At the Nurburgring, Lewis Hamilton and his KERS would have been away in the lead had he not been tagged by Mark Webber. Then, at the Hungaroring, KERS came into its own as it helped Hamilton fire himself away at the start and then later, much to Red Bull Racing's frustrations, get past Mark Webber at a track where overtaking has been near impossible in the past.
In Valencia, KERS helped McLaren again, overcoming the car's aerodynamic deficiencies to challenge for victory, before Ferrari benefited the most from the technology at Spa.
The McLaren KERS unit © XPB
We are now seeing it play a hugely influential role in the outcome of qualifying and races, especially at the start - and that can only be a good thing for the spectators.
Yet the reasons for using KERS go above and beyond simply spicing the show up. In Valencia I was lucky enough to be one of a few journalists who was given the chance to see the McLaren-Mercedes KERS unit close up.
On hand to show us the secrets was Andy Cowell, the engineering and programme director of Mercedes-Benz High Performance Engines.
Cowell has been left under no illusions about how fast KERS technology has moved on in the two-and-a-half years that his men have been working on it. As an example, just look at how much the weight of its KERS has come down.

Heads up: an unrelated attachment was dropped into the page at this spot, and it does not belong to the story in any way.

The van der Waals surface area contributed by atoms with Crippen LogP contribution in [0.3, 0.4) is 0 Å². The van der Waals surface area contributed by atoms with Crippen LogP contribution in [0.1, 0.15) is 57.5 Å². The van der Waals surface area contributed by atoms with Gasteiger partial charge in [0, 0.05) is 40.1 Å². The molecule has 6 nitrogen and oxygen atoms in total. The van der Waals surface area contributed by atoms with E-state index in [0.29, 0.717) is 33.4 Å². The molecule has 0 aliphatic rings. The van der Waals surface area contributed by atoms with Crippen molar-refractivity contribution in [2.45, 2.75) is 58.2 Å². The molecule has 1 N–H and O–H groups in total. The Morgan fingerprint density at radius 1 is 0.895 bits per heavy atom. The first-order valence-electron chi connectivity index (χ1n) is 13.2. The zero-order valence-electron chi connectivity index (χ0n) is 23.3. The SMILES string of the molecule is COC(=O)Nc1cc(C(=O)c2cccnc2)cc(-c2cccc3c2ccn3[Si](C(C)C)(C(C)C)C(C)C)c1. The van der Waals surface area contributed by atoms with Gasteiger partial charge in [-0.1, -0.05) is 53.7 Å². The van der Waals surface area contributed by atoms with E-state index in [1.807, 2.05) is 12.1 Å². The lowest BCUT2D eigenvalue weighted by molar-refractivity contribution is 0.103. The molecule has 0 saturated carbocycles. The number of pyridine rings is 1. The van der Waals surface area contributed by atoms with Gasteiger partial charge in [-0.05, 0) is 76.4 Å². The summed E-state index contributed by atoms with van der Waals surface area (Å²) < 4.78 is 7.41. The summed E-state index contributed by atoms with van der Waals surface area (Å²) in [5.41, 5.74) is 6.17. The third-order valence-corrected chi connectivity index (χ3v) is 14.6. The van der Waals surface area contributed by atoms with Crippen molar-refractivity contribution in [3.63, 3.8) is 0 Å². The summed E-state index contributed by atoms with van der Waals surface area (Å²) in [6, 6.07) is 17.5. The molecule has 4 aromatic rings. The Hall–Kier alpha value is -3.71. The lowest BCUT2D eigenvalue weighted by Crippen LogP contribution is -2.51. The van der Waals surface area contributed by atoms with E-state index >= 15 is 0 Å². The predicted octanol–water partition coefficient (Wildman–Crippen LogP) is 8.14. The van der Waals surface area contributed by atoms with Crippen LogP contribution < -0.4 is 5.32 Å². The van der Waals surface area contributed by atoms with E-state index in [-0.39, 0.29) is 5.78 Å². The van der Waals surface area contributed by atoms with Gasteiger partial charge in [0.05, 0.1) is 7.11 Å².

"We are under 25kg for the total system now," he explained. "We are at about 5.5kg for the motor, all the wires weigh about 1.5kg, power electronics is just over 3.5kg and the battery pack makes up the rest.
"In terms of evolution - our very first system weighed over 100kg. The mule car system that we ran last summer weighed about 37kg and we took the step down at the start of the season where we were just over 25kg. Now we are just under 25kg because we've done a little bit more development."
Cowell predicts that if KERS was carrying on in F1 next year, then a further two or three kilogrammes could be shaved off - putting it well into the realm where it becomes a proper advantage for racing at all tracks. It is that knowledge of weight saving that is proving beneficial for road cars.
"We had some tough internal targets on weight," said Cowell. "My personal target was to be 25 point something kilogrammes for the first race.
"We knew that if we as a team of people working on the engine managed that, then we would be racing with it. If we hadn't got down to that target, we could have the dispiriting experience of doing all the work, not being quite good enough and not going racing - which is completely different to anything we have ever experienced in the power train area. So I was quite tough setting those targets. And thankfully, all bar one experiment at Silverstone, we have raced it.